sources of info from the environment
or within our body
that help us to perceive how far away objects are and therefore to perceive depth.
The predisposition, or ‘readiness’, to perceive something in accordance with what we expect it to be.
The last 2 concepts for this chapter! 2 last things that can influence visual perception...
A misinterpretation of real sensory information
The effect of the illusion never disappears even when we are told how it works
a) Ames Room b) Muller Lyer
Draw and label the eye using the following diagram as a guide.
The retina is the back part of the eye that contains the cells that respond to light. These specialized cells are called photoreceptors. There are 2 types of photoreceptors in the retina: rods and cones.
The rods are most sensitive to light and dark changes, shape and movement and contain only one type of light-sensitive pigment. Rods are not good for color vision. In a dim room, however, we use mainly our rods, but we are "color blind." Rods are more numerous than cones in the periphery of the retina. Next time you want to see a dim star at night, try to look at it with your peripheral vision and use your ROD VISION to see the dim star. There are about 120 million rods in the human retina.
The cones are not as sensitive to light as the rods. However, cones are most sensitive to one of three different colors (green, red or blue). Signals from the cones are sent to the brain which then translates these messages into the perception of color. Cones, however, work only in bright light. That's why you cannot see color very well in dark places. So, the cones are used for color vision and are better suited for detecting fine details. There are about 6 million cones in the human retina. people Some people cannot tell some colors from others - these people are "color blind." Someone who is color blind does not have a particular type of cone in the retina or one type of cone may be weak. In the general population, about 8% of all males are color blind and about 0.5% of all females are color blind.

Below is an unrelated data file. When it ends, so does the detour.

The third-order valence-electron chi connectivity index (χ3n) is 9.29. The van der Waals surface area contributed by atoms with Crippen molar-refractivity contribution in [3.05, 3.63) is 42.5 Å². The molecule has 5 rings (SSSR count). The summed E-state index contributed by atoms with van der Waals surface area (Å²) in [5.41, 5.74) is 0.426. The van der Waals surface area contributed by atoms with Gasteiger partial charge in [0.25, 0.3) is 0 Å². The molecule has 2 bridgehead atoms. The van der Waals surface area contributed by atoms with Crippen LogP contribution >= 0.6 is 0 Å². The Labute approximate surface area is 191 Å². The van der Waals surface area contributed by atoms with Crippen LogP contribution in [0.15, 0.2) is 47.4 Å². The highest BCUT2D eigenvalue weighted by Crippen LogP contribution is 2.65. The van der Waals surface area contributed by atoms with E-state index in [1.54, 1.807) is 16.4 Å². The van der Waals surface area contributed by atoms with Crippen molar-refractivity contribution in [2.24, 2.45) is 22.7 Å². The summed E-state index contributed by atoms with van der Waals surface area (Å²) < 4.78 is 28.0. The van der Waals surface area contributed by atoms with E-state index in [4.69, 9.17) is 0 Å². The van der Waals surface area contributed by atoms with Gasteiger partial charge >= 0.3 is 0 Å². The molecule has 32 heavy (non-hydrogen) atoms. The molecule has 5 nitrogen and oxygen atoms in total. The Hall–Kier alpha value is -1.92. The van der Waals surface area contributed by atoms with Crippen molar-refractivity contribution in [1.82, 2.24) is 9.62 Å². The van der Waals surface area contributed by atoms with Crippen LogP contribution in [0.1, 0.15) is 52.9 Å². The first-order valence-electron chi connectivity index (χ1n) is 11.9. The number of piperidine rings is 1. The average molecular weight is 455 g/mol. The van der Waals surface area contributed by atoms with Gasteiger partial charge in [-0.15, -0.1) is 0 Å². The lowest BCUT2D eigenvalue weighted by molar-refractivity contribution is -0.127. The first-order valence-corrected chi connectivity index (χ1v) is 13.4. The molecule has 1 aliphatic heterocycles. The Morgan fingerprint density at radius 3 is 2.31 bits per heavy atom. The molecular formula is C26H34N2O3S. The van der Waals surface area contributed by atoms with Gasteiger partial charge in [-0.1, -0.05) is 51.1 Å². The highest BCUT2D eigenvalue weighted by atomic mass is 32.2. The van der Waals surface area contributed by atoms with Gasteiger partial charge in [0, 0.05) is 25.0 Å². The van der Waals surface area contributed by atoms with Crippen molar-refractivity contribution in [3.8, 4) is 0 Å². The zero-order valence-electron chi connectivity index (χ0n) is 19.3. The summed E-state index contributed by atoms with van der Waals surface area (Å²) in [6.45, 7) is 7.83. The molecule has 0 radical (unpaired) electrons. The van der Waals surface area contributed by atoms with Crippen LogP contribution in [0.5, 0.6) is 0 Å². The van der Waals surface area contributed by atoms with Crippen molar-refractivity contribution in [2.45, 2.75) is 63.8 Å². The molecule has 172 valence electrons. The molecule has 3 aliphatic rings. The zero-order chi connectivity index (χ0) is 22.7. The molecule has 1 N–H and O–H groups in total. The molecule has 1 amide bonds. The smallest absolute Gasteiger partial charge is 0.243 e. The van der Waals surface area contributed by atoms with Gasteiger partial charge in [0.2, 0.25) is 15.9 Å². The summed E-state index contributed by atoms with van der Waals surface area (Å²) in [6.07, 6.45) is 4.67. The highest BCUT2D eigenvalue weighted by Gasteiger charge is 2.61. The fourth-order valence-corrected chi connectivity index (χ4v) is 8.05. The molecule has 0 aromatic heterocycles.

Cow's eye dissection video http://www.exploratorium.edu/learning_studio/cow_eye/video_big_all.html
Class activity - using the laminated copies of 'The forest has eyes', how many faces can you see? Circle them.
What do you see in this picture?
Comparison between rods and cones:
125 million each retina
function best in low levels of light
black, white and shades of grey vision
low level clarity
responsible for peripheral vision
higher concentration in the outer regions of the retina
respond best to shorter wavelengths
6.5 million each retina
function best in high levels of light
provides colour vision
high level of clarity
responsible for central vision
concentrated in the centre of the retina
responds best to longer wavelengths
Summary of Visual Perception System
Reception, transduction and transmission = Sensation
Selection, organisation and interpretation = Perception
same for all those with 'normal' vision
one person will always receive the same sensation from the same sensory input
acts independently of other senses
physiological and psychological
potentially different for two people observing the same thing
one person can perceive the same sensory input in different ways
can be influenced by input from other senses